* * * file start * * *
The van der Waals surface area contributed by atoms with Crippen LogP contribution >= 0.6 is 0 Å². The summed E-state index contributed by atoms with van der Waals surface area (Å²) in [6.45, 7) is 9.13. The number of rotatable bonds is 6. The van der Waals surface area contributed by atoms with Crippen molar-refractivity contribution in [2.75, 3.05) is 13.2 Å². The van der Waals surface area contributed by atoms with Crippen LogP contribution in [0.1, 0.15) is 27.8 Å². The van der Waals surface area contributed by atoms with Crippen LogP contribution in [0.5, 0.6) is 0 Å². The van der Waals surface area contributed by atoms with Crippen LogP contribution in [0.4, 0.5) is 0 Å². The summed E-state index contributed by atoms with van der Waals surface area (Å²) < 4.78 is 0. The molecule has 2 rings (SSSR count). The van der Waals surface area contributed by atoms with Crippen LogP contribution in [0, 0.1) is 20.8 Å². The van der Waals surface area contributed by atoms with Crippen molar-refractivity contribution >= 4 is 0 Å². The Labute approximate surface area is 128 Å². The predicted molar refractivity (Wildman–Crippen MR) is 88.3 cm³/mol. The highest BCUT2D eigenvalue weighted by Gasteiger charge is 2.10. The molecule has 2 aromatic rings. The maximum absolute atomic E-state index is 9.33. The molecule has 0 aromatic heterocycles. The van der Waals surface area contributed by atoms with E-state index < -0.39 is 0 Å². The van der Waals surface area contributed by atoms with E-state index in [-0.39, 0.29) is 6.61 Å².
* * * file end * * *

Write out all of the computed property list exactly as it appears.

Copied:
The van der Waals surface area contributed by atoms with Crippen LogP contribution >= 0.6 is 0 Å². The summed E-state index contributed by atoms with van der Waals surface area (Å²) in [6.45, 7) is 9.13. The number of rotatable bonds is 6. The van der Waals surface area contributed by atoms with Crippen molar-refractivity contribution in [2.75, 3.05) is 13.2 Å². The van der Waals surface area contributed by atoms with Crippen LogP contribution in [0.1, 0.15) is 27.8 Å². The van der Waals surface area contributed by atoms with Crippen LogP contribution in [0.5, 0.6) is 0 Å². The van der Waals surface area contributed by atoms with Crippen LogP contribution in [0.4, 0.5) is 0 Å². The summed E-state index contributed by atoms with van der Waals surface area (Å²) < 4.78 is 0. The molecule has 2 rings (SSSR count). The van der Waals surface area contributed by atoms with Crippen LogP contribution in [0, 0.1) is 20.8 Å². The van der Waals surface area contributed by atoms with Crippen molar-refractivity contribution >= 4 is 0 Å². The Labute approximate surface area is 128 Å². The predicted molar refractivity (Wildman–Crippen MR) is 88.3 cm³/mol. The highest BCUT2D eigenvalue weighted by Gasteiger charge is 2.10. The molecule has 2 aromatic rings. The maximum absolute atomic E-state index is 9.33. The molecule has 0 aromatic heterocycles. The van der Waals surface area contributed by atoms with E-state index < -0.39 is 0 Å². The van der Waals surface area contributed by atoms with E-state index in [-0.39, 0.29) is 6.61 Å².